Page:Guatimala or the United Provinces of Central America in 1827-8.pdf/83

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kneel without distinction of rank or place. Returning about seven they take chocolate, which answers to our breakfast, with this exception that it is not made a social meal. Each one enters the comedor at the hour most agreeable to himself, and is then supplied with his cup of chocolate, made very thick and sweet, which with a small loaf of bread, an egg, a little fried meat and a glass of clear spring water serves him till dinner.

At this hour during the warmer months, the habit of bathing, for which the houses afford so many conveniences, is very general, but in any other way the inhabitants appear to have the greatest aversion to the application of water. For weeks together the most respectable inhabitants never wash their hands, faces or teeth, and the slightest sickness serves as a pretext for delaying the operation as well as that of shaving, frequently for months; so that you have only to look at a gentleman's beard to know how long he has had a cold, or to a lady's face to discover when she last fancied herself indisposed.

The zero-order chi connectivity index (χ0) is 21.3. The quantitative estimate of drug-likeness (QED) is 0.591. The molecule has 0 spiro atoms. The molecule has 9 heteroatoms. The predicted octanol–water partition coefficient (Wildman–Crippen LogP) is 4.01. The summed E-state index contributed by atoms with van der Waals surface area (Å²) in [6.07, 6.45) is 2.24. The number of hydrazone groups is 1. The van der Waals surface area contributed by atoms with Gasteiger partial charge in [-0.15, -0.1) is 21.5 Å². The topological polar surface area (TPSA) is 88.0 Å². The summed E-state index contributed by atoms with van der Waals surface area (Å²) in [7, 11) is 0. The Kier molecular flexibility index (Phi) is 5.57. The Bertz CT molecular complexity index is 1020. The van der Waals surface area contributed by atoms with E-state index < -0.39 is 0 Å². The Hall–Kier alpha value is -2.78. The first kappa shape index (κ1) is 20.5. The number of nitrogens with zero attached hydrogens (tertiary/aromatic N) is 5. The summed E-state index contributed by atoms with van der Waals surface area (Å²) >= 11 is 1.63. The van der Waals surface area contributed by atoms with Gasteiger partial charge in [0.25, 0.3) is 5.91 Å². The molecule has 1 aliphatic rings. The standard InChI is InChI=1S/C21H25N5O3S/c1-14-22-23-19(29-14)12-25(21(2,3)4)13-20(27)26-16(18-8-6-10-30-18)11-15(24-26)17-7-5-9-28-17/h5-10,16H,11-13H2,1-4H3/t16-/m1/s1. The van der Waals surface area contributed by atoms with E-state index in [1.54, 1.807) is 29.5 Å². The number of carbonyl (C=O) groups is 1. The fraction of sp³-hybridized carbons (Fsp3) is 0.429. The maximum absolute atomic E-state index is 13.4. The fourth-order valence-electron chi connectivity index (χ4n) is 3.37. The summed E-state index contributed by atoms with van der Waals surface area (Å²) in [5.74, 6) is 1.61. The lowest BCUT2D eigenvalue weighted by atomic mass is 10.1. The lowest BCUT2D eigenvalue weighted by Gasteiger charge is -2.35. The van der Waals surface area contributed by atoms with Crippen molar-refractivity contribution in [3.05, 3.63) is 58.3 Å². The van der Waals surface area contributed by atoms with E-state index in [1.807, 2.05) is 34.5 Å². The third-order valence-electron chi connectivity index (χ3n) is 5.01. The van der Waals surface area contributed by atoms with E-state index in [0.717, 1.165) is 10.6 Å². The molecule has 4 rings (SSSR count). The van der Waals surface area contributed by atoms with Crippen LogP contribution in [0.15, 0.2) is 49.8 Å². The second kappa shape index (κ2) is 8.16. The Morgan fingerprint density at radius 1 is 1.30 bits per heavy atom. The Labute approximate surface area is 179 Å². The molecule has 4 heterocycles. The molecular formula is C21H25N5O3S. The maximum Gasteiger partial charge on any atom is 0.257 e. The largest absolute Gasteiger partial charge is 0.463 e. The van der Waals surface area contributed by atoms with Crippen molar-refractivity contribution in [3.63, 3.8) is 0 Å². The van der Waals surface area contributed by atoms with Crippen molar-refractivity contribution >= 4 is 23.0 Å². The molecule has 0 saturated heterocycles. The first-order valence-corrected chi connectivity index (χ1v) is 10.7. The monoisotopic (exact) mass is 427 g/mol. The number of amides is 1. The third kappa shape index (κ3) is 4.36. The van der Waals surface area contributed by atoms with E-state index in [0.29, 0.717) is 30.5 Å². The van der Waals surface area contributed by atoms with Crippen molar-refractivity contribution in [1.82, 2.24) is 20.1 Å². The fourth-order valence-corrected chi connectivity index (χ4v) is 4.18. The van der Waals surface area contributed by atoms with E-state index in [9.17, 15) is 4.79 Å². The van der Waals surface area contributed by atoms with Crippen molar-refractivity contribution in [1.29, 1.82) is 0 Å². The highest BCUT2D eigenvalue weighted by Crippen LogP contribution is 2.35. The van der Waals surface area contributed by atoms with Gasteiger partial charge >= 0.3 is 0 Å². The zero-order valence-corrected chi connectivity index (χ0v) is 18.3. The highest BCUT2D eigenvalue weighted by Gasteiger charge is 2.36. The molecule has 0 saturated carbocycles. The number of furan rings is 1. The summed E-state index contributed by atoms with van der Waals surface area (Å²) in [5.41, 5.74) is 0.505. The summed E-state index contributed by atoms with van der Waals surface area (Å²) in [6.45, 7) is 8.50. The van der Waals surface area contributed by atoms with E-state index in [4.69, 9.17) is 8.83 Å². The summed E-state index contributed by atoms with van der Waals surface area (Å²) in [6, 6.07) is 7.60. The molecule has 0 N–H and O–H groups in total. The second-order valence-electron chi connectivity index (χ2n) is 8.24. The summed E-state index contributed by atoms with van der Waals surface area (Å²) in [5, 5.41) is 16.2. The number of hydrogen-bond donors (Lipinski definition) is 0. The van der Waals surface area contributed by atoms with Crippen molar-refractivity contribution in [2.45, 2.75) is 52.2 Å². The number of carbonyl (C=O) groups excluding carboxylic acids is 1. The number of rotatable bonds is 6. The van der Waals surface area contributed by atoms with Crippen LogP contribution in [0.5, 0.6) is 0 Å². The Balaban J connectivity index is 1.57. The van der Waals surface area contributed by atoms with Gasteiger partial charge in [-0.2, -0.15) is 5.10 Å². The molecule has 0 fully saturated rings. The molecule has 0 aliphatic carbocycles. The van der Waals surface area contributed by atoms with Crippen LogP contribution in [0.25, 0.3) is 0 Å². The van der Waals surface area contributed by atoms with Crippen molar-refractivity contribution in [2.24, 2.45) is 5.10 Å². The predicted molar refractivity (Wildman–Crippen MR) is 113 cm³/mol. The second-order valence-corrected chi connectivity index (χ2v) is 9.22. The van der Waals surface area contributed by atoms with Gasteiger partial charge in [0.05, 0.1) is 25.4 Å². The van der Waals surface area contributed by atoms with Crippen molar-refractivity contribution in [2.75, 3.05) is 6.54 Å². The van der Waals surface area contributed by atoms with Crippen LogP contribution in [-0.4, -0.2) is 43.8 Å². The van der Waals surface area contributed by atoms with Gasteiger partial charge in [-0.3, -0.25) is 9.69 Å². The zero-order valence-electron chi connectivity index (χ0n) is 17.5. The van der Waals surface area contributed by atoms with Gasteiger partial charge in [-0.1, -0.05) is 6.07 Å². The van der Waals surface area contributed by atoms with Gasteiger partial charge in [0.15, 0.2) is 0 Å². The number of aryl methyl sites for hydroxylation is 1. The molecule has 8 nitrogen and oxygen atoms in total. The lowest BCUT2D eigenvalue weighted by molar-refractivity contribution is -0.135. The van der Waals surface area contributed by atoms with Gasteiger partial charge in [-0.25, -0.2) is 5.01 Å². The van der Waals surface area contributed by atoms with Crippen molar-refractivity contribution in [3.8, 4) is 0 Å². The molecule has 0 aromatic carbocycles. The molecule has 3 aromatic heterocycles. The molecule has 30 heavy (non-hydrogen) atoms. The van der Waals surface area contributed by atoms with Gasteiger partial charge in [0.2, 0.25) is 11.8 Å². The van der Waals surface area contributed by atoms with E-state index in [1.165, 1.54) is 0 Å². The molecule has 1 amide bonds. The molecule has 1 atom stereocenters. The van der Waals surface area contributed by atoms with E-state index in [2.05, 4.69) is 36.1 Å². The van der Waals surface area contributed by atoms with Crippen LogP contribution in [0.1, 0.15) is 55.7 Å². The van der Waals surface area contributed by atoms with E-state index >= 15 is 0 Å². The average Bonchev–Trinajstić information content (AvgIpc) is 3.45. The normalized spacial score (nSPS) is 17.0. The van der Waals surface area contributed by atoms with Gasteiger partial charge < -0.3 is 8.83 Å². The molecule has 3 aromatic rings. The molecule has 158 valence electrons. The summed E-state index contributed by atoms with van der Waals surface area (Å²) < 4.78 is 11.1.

From ten to twelve are the usual hours for morning calls and receiving visits. These possess in general the same characteristics as in other parts of the world. Friends meet as lovingly, talk as scandalously, hate each other as cordially and lie as gracefully here, as in the most polished cities of civilized Europe. The only points of